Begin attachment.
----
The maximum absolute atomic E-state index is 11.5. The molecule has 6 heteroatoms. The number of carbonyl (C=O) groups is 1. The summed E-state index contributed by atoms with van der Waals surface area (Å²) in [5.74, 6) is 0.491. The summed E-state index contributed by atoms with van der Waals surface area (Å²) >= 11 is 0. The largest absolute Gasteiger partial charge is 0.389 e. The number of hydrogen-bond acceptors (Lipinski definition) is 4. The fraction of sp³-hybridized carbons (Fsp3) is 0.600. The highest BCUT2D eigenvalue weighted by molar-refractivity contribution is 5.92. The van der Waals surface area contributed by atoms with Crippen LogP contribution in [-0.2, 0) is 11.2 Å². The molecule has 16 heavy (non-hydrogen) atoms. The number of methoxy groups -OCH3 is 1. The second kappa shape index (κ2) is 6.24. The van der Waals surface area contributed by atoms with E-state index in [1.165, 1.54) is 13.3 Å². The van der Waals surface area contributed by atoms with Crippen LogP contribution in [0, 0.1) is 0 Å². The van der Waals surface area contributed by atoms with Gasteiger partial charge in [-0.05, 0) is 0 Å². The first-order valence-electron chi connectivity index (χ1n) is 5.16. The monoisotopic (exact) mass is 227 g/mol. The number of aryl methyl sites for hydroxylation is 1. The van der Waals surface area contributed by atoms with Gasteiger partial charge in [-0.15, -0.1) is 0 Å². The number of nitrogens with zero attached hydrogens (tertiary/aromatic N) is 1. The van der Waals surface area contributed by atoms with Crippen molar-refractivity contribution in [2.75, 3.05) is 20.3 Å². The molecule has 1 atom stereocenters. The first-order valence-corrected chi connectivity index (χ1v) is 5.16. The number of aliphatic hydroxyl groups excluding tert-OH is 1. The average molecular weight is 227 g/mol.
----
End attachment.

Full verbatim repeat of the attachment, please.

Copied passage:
The maximum absolute atomic E-state index is 11.5. The molecule has 6 heteroatoms. The number of carbonyl (C=O) groups is 1. The summed E-state index contributed by atoms with van der Waals surface area (Å²) in [5.74, 6) is 0.491. The summed E-state index contributed by atoms with van der Waals surface area (Å²) >= 11 is 0. The largest absolute Gasteiger partial charge is 0.389 e. The number of hydrogen-bond acceptors (Lipinski definition) is 4. The fraction of sp³-hybridized carbons (Fsp3) is 0.600. The highest BCUT2D eigenvalue weighted by molar-refractivity contribution is 5.92. The van der Waals surface area contributed by atoms with Crippen LogP contribution in [-0.2, 0) is 11.2 Å². The molecule has 16 heavy (non-hydrogen) atoms. The number of methoxy groups -OCH3 is 1. The second kappa shape index (κ2) is 6.24. The van der Waals surface area contributed by atoms with E-state index in [1.165, 1.54) is 13.3 Å². The van der Waals surface area contributed by atoms with Crippen LogP contribution in [0, 0.1) is 0 Å². The van der Waals surface area contributed by atoms with Gasteiger partial charge in [-0.05, 0) is 0 Å². The first-order valence-electron chi connectivity index (χ1n) is 5.16. The monoisotopic (exact) mass is 227 g/mol. The number of aryl methyl sites for hydroxylation is 1. The van der Waals surface area contributed by atoms with Gasteiger partial charge in [-0.15, -0.1) is 0 Å². The number of nitrogens with zero attached hydrogens (tertiary/aromatic N) is 1. The van der Waals surface area contributed by atoms with Crippen molar-refractivity contribution in [2.75, 3.05) is 20.3 Å². The molecule has 1 atom stereocenters. The first-order valence-corrected chi connectivity index (χ1v) is 5.16. The number of aliphatic hydroxyl groups excluding tert-OH is 1. The average molecular weight is 227 g/mol.